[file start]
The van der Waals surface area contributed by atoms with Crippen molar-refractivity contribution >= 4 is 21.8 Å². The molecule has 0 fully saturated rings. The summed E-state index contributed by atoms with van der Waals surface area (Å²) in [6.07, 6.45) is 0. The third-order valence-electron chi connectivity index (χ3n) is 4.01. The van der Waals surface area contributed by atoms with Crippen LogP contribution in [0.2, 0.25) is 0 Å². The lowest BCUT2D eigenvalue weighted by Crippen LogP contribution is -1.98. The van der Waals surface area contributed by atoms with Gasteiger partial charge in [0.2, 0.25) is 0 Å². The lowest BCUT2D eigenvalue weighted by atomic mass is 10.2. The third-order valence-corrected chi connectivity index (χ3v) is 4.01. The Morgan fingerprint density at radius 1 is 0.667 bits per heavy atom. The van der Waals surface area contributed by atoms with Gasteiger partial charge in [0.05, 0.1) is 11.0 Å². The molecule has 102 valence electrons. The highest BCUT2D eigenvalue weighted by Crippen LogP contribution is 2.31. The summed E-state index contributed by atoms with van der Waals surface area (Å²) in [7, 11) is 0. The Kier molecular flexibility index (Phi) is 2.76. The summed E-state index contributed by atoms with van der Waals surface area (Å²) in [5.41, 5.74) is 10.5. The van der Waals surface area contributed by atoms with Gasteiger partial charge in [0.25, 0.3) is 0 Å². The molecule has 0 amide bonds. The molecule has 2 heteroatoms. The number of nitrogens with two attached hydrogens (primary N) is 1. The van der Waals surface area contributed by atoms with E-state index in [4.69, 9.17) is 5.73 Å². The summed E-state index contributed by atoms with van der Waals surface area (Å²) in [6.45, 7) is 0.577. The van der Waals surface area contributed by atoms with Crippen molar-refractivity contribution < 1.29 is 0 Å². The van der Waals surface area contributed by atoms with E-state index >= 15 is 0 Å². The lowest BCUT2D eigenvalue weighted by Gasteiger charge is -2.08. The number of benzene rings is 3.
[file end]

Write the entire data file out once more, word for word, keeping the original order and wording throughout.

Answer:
The van der Waals surface area contributed by atoms with Crippen molar-refractivity contribution >= 4 is 21.8 Å². The molecule has 0 fully saturated rings. The summed E-state index contributed by atoms with van der Waals surface area (Å²) in [6.07, 6.45) is 0. The third-order valence-electron chi connectivity index (χ3n) is 4.01. The van der Waals surface area contributed by atoms with Crippen LogP contribution in [0.2, 0.25) is 0 Å². The lowest BCUT2D eigenvalue weighted by Crippen LogP contribution is -1.98. The van der Waals surface area contributed by atoms with Gasteiger partial charge in [0.2, 0.25) is 0 Å². The lowest BCUT2D eigenvalue weighted by atomic mass is 10.2. The third-order valence-corrected chi connectivity index (χ3v) is 4.01. The Morgan fingerprint density at radius 1 is 0.667 bits per heavy atom. The van der Waals surface area contributed by atoms with Gasteiger partial charge in [0.05, 0.1) is 11.0 Å². The molecule has 102 valence electrons. The highest BCUT2D eigenvalue weighted by Crippen LogP contribution is 2.31. The summed E-state index contributed by atoms with van der Waals surface area (Å²) in [7, 11) is 0. The Kier molecular flexibility index (Phi) is 2.76. The summed E-state index contributed by atoms with van der Waals surface area (Å²) in [5.41, 5.74) is 10.5. The van der Waals surface area contributed by atoms with Gasteiger partial charge in [0.25, 0.3) is 0 Å². The molecule has 0 amide bonds. The molecule has 2 heteroatoms. The number of nitrogens with two attached hydrogens (primary N) is 1. The van der Waals surface area contributed by atoms with E-state index in [4.69, 9.17) is 5.73 Å². The summed E-state index contributed by atoms with van der Waals surface area (Å²) in [6.45, 7) is 0.577. The van der Waals surface area contributed by atoms with Crippen molar-refractivity contribution < 1.29 is 0 Å². The van der Waals surface area contributed by atoms with E-state index >= 15 is 0 Å². The lowest BCUT2D eigenvalue weighted by Gasteiger charge is -2.08. The number of benzene rings is 3.